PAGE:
Neill Blomkamp’s story of space aliens abused by Earthlings is about racism without actually involving race—and therein lies the problem. The parallels reflecting atrocities committed against black South Africans by white ones are clear: the aliens, called hateful names (“prawns”) by human bureaucrats are being forced from their shantytown in a multiple-of-three district in Cape Town to a smaller, more out-of-the-way compound. Signs read, “Humans only;” the aliens are constructed as violent for no real reason (they like to blow things up “for fun,” says the human protagonist), while the humans destroy them with impunity.
Archive for the ‘movies’ Category
Last week Sweet Perdition had its busiest day ever, and the past two days have each been busier than the previous winner:
This development is partly thanks to this post about the film Orphan. There’s a lesson for me somewhere about organization, managing my mental spoons, and writing about things in a timely manner. (I’d been planning on using Orphan to write about the “bad seed” sub-genre in general and cultural anxieties about disabled children. so was gathering my thoughts in a disability analysis direction seriously for days–and, much less intensely, for months–before I saw the movie).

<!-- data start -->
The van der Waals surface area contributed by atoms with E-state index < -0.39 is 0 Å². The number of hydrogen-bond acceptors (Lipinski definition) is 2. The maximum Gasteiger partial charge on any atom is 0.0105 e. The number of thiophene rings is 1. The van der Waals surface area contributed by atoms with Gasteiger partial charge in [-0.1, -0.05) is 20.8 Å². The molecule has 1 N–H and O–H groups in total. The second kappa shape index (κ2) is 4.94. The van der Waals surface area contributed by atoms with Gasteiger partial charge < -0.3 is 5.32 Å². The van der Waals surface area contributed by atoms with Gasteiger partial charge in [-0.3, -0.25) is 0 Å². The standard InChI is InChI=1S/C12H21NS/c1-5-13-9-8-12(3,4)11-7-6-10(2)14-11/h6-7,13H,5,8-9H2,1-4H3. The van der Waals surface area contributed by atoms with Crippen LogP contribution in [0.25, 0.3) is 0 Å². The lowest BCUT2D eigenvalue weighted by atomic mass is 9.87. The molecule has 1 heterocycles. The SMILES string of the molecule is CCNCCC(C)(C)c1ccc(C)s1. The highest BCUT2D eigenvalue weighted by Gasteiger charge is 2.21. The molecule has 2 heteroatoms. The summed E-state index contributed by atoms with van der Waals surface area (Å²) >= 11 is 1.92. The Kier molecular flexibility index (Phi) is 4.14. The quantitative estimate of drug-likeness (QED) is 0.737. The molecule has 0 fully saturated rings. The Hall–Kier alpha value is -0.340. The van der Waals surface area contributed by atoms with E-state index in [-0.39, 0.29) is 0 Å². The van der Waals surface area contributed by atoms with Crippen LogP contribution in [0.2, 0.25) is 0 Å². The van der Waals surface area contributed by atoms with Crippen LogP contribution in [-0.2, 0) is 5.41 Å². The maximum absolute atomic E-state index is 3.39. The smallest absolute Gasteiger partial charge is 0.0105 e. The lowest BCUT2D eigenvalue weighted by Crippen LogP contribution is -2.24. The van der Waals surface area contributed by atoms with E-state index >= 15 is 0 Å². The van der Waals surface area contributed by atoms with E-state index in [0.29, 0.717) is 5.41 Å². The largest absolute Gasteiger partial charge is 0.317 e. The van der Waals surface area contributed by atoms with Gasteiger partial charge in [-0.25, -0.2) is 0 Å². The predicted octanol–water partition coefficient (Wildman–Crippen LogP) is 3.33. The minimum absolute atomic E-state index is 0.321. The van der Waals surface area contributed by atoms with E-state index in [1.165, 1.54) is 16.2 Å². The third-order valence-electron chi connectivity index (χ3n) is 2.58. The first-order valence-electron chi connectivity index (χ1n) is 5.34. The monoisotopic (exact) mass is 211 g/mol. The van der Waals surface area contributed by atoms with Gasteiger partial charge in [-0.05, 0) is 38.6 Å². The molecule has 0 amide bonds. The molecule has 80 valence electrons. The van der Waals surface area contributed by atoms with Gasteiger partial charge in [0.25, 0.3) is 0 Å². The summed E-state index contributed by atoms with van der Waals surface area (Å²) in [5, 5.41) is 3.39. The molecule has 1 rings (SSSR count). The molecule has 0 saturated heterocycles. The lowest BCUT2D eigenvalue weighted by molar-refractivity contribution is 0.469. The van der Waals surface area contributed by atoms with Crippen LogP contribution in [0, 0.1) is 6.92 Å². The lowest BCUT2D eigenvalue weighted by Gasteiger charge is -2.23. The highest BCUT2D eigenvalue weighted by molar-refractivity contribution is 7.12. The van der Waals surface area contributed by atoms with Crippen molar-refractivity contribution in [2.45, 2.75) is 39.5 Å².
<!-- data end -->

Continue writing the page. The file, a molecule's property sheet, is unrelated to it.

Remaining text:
The other lesson is that people want to know things–and, unfortunately, many searchers’ Orphan-related questions weren’t answered at all. While I hope some of them stuck around for the analysis of disability anyway, it totally sucks to not get the answers you seek. So, Internets, I apologize. And I’m here to make it up to you. Let’s begin, shall we?
“Oh, those terrifying symbols of normality, dolls, I thought.” –Donna Williams, Nobody Nowhere
Don Mancini, screenwriter of all the Child’s Play movies (and director of Seed of Chucky) wants to remake the first movie. From the scarce but tantalizing rumors, it sounds like a series reboot. “[U]nless we really screw it up, I think it has the potential to be scarier than the original,” Mancini told Ain’t it Cool News. On learning about this my first thought (after “Sweet Lord, why? Enough with the remakes, already!”) was “Is a 100% scary, totally unsilly Child’s Play even possible?” (more…)
When I was 8, I had a killer doll for an imaginary friend–two, actually. The one that was “mine” I stole from Stuart Gordon; in my head, she was a tiny thing with a big knife who wore a yellow raincoat. In reality, she was a not-tiny My Child doll whose haunted stare seemed perfect for someone who killed people when I wasn’t lookng. Her name was Francine–from some mostly-forgotten Arthur book, maybe–and she spoke with a lisp. The other doll, her brother, was Chucky. (more…)